écouter: Gisèle Sapiro, Authorship and Responsibility: Literary Trials and the Ethics of Writing, France, 19th to 21st Centuries
Maison Française d'Oxford, 12 Oct 2011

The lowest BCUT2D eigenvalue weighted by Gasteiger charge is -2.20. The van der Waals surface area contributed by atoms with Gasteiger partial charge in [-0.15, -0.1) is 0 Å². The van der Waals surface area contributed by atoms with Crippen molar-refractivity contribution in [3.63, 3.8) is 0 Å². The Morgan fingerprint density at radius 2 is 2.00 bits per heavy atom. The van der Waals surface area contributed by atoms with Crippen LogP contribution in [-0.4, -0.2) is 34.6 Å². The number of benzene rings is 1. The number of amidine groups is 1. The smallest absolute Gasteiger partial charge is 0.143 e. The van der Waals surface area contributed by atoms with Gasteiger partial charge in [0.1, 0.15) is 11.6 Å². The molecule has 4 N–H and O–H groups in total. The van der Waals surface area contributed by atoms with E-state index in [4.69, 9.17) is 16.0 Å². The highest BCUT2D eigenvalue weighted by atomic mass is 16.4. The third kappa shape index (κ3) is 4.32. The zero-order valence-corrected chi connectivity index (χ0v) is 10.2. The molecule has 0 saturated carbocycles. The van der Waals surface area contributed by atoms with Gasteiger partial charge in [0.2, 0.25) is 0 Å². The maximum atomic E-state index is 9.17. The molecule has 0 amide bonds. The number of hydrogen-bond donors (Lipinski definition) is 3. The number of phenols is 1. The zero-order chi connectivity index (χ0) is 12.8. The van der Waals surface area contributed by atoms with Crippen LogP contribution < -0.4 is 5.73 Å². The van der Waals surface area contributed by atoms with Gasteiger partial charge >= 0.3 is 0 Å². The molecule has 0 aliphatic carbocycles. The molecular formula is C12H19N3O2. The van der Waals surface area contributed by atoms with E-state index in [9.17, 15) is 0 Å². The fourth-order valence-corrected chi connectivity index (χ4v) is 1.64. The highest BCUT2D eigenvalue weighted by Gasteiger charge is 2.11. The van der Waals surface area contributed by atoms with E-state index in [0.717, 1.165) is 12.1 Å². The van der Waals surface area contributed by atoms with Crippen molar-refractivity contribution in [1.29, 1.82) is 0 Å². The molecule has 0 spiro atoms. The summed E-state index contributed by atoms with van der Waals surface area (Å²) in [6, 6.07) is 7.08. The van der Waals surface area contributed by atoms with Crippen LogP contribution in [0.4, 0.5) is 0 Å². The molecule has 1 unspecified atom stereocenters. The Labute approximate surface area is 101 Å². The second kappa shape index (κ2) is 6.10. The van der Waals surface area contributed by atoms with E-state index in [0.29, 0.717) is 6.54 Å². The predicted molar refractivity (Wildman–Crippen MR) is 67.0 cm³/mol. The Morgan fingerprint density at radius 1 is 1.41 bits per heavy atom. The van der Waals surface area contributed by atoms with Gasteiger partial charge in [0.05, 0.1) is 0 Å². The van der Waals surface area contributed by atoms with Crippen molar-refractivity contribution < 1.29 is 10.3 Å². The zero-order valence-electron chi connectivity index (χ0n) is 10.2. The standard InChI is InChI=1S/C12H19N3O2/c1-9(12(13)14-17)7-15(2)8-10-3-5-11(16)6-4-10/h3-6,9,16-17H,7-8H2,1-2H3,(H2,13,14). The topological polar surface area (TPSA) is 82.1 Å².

As Foucault suggested, censorship has shaped in large part the relation between the author and his work. Authors' legal responsibilities were redefined after the liberalization of French publishing in 1819. Parliament’s debates of the laws on the press, literary trials (including the cases of Béranger, Courier, Flaubert, Baudelaire, the naturalists, and the purge trials after World War II), and public discussions on the writer’s social role and duties provide a rich material to examine the different conceptions of the author’s responsibility in France and the beliefs in the power of writing that underlie them. Writers developed their own code of ethics in reaction to these conceptions, which contributed to the emergence of an autonomous literary field and to the construction of the figure of the public intellectual, embodied by Zola and by Sartre.